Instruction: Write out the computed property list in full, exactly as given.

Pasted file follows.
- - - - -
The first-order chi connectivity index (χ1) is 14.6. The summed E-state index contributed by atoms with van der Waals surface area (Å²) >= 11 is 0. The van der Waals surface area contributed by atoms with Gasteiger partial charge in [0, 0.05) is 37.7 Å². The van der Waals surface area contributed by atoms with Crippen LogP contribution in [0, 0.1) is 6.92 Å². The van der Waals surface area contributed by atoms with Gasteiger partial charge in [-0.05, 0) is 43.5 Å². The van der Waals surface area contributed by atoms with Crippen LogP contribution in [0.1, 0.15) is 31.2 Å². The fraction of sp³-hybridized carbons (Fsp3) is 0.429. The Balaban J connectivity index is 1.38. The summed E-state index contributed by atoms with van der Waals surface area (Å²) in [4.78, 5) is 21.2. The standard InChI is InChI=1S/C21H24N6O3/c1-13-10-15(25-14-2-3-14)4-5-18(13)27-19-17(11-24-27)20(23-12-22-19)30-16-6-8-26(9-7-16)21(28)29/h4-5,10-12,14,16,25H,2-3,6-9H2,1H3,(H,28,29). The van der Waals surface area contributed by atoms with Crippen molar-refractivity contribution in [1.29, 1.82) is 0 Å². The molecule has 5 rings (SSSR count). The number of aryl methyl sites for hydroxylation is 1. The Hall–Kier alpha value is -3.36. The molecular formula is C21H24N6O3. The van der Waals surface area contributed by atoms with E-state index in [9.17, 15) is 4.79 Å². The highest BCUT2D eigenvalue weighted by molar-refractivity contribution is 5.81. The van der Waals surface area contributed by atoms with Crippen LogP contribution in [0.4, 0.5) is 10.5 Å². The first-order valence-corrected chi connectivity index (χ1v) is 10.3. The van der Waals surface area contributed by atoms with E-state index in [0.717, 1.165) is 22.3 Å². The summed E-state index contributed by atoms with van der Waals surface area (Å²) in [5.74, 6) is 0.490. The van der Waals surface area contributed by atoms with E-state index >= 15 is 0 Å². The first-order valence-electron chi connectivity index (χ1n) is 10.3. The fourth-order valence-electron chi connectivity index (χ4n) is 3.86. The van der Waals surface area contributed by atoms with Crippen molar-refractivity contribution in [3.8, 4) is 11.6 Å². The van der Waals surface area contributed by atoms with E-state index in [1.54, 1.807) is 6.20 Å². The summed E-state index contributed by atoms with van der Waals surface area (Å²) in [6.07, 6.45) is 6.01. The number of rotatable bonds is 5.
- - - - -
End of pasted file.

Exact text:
The first-order chi connectivity index (χ1) is 14.6. The summed E-state index contributed by atoms with van der Waals surface area (Å²) >= 11 is 0. The van der Waals surface area contributed by atoms with Gasteiger partial charge in [0, 0.05) is 37.7 Å². The van der Waals surface area contributed by atoms with Crippen LogP contribution in [0, 0.1) is 6.92 Å². The van der Waals surface area contributed by atoms with Gasteiger partial charge in [-0.05, 0) is 43.5 Å². The van der Waals surface area contributed by atoms with Crippen LogP contribution in [0.1, 0.15) is 31.2 Å². The fraction of sp³-hybridized carbons (Fsp3) is 0.429. The Balaban J connectivity index is 1.38. The summed E-state index contributed by atoms with van der Waals surface area (Å²) in [4.78, 5) is 21.2. The standard InChI is InChI=1S/C21H24N6O3/c1-13-10-15(25-14-2-3-14)4-5-18(13)27-19-17(11-24-27)20(23-12-22-19)30-16-6-8-26(9-7-16)21(28)29/h4-5,10-12,14,16,25H,2-3,6-9H2,1H3,(H,28,29). The van der Waals surface area contributed by atoms with Crippen molar-refractivity contribution in [1.29, 1.82) is 0 Å². The molecule has 5 rings (SSSR count). The number of aryl methyl sites for hydroxylation is 1. The Hall–Kier alpha value is -3.36. The molecular formula is C21H24N6O3. The van der Waals surface area contributed by atoms with E-state index in [9.17, 15) is 4.79 Å². The highest BCUT2D eigenvalue weighted by molar-refractivity contribution is 5.81. The van der Waals surface area contributed by atoms with Crippen LogP contribution in [0.4, 0.5) is 10.5 Å². The first-order valence-corrected chi connectivity index (χ1v) is 10.3. The van der Waals surface area contributed by atoms with E-state index in [0.717, 1.165) is 22.3 Å². The summed E-state index contributed by atoms with van der Waals surface area (Å²) in [5.74, 6) is 0.490. The van der Waals surface area contributed by atoms with E-state index >= 15 is 0 Å². The first-order valence-electron chi connectivity index (χ1n) is 10.3. The fourth-order valence-electron chi connectivity index (χ4n) is 3.86. The van der Waals surface area contributed by atoms with Crippen molar-refractivity contribution in [3.8, 4) is 11.6 Å². The van der Waals surface area contributed by atoms with E-state index in [1.54, 1.807) is 6.20 Å². The summed E-state index contributed by atoms with van der Waals surface area (Å²) in [6.07, 6.45) is 6.01. The number of rotatable bonds is 5.